Can fats help us maintain our weight? Doesn't fat make us fat? Do fats help you burn fat? In a word: exactly.
Eating fat to burn fat?
For a long time, we thought avocados were good for more than making guacamole or adding to a good burger every now and then. But these little nutritional hand grenades were having an explosive impact on our diet throughout that time. How is that? They are infused with a key nutrient for maintaining a healthy weight: fat.
Fats are essential
Fat is not something to avoid. For starters, it is essential for normal growth and development. The fat in our diet also provides energy, protects our organs, maintains cell membranes, and helps the body absorb and process nutrients.
Even better, it helps the body burn fat, says nutritionist and owner of the Nutritious Life meal system, Keri Glassman, RD, who recommends that about a third of the calories in any weight loss plan come from fat in the diet. diet.
Most of the fat you eat, especially if you want to lose weight, must come from unsaturated sources, both monounsaturated (PUFA) and polyunsaturated (PUFA). Why? These good-for-you foods (like fish, seeds, nuts, green leafy vegetables, vegetable oils, just olive oil - extra virgin and cold-pressed -, and, of course, avocados) pack tons of nutrients.
In addition to removing LDL cholesterol from your arteries and promoting a healthy heart, unsaturated fat can help you burn fat big time without cutting calories. A 2009 study in the British Journal of Nutrition found that participants who consumed the most unsaturated fatty acids had lower body mass indexes and less belly fat than those who consumed the least. Why? People who ate foods with unsaturated fat ate higher quality foods.
Fat provides flavor
Not long ago, the low-fat / fat-free fad diet swept the food landscape. Manufacturers marketed everything as low-fat and fat-free, and consumers responded to all of this. It's healthy, right? No, it is not.
In addition to stripping the body of a much-needed nutrient, low-fat, no-fat diet moves have increased obesity rates. Why? Turns out, fat provides a great component that we love about food: flavor.
When food manufacturers removed fat from their food, they had to load food with sugar and salt, which are free nutrients to increase flavor. For example, the second most common ingredient in a Kraft salad dressing is high fructose corn syrup, containing 7 grams of sugar per serving. And a packet with just one ounce of hot sauce, 350mg of sodium, - that's 15% of the recommended daily value - who eats just one "serving" of that?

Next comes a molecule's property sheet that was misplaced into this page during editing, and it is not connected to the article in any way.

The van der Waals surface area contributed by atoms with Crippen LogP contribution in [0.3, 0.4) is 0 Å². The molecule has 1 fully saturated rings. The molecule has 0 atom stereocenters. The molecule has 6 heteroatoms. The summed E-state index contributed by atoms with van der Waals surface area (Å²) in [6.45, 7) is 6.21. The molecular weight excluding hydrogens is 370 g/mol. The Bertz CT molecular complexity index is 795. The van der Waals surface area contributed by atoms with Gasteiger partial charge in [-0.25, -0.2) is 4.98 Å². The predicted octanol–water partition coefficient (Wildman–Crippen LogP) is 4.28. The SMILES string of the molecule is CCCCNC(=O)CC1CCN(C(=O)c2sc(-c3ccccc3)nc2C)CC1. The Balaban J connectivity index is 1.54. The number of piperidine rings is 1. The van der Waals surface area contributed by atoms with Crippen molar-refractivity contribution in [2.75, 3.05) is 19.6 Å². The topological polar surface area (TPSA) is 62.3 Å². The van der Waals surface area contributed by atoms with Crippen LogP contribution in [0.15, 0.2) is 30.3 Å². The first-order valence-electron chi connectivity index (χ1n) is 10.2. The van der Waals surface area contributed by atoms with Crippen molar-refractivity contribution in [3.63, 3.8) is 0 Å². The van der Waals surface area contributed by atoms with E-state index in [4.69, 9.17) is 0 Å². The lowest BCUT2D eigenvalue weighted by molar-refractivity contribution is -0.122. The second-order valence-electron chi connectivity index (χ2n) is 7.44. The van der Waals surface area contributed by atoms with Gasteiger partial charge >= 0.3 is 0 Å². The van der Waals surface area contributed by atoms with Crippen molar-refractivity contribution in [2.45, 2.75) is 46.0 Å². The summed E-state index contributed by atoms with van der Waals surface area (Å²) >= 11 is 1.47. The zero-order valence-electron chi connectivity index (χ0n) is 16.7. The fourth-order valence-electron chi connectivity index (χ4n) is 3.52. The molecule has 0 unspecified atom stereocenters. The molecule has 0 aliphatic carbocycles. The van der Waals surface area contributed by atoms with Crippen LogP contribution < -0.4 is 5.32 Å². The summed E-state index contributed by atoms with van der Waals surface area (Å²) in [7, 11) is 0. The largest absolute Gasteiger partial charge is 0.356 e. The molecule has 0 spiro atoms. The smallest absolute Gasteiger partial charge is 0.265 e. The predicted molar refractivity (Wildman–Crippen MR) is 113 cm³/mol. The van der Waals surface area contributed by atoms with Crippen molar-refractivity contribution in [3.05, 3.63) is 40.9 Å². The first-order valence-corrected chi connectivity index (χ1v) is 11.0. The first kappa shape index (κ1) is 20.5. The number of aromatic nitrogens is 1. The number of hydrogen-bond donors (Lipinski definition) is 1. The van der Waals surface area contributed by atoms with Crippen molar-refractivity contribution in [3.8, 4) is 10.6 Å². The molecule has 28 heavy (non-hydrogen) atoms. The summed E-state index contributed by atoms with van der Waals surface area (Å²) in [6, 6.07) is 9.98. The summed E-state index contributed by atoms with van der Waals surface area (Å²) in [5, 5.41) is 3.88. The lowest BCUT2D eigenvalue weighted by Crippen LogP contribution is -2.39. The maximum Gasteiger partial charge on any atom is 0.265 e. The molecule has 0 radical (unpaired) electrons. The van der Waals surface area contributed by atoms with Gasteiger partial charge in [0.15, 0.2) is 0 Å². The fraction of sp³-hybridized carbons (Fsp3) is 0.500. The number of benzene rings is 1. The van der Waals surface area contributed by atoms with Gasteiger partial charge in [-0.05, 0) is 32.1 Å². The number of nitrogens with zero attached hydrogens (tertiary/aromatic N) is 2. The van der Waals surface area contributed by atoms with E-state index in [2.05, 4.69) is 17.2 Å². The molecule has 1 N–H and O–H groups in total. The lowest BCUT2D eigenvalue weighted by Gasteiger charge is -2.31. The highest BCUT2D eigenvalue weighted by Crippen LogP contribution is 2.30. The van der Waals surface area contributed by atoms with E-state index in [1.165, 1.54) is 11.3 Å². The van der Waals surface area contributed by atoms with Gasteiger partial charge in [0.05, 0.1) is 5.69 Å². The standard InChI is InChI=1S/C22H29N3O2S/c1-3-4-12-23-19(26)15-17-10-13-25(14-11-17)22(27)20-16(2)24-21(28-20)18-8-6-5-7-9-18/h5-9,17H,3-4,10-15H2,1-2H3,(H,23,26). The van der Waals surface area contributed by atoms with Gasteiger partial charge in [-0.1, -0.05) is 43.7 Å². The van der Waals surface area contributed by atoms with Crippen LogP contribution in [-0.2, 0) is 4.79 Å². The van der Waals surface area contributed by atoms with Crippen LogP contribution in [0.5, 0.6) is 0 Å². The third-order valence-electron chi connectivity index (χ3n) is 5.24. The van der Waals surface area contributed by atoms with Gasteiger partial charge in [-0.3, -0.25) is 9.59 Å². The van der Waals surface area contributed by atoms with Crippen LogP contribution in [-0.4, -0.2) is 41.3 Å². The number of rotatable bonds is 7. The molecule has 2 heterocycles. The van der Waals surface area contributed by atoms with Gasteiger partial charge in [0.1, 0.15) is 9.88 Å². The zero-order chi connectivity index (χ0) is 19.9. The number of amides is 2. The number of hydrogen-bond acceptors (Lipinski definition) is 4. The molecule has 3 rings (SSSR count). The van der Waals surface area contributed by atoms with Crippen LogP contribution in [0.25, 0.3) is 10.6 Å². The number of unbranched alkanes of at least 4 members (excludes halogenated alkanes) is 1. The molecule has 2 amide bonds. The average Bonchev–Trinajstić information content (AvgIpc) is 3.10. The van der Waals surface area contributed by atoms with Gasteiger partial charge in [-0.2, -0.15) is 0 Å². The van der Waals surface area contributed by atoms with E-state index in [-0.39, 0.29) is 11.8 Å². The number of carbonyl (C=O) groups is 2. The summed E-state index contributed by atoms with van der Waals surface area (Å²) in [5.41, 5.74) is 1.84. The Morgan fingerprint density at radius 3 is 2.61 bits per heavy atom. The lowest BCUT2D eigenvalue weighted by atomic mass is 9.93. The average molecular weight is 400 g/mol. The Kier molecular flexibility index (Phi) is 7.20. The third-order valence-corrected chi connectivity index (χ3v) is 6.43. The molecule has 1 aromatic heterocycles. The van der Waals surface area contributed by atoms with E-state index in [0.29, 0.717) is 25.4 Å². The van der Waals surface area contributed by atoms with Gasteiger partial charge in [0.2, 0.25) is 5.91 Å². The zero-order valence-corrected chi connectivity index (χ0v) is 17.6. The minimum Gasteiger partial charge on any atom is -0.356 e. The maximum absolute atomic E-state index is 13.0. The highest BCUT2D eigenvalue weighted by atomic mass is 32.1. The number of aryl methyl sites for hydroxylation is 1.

And that is only the beginning. Here are other crucial aspects that fat can help you lose weight:
Instead of doing just one thing on a diet, we have to look at the total caloric content, as well as the quality of the food, what we are going to eat, what is" good "and it helps the immune system and the cells of our body. to keep us healthy.
Fat burns fat
The body needs three macronutrients for energy: carbohydrates, protein, and fat. One gram of fat contains more than twice the energy of one gram of the other two. "When you don't have any fat in your diet, it's like you don't have fuel to burn calories,"
The body requires energy to keep its metabolism working properly, and a 2007 study published in the American Journal of Clinical Nutrition found that consuming fatty acids can improve metabolic health.
What's more, "old" fat stored in peripheral tissues - around the body of the belly, thighs or buttocks (also called subcutaneous fat) - cannot be burned efficiently and without "new" fat to use. help the process, according to researchers at Washington University School of Medicine in St. Louis.
Dietary fat helps break down existing fat by activating PPAR-alpha and fat-burning pathways in the liver.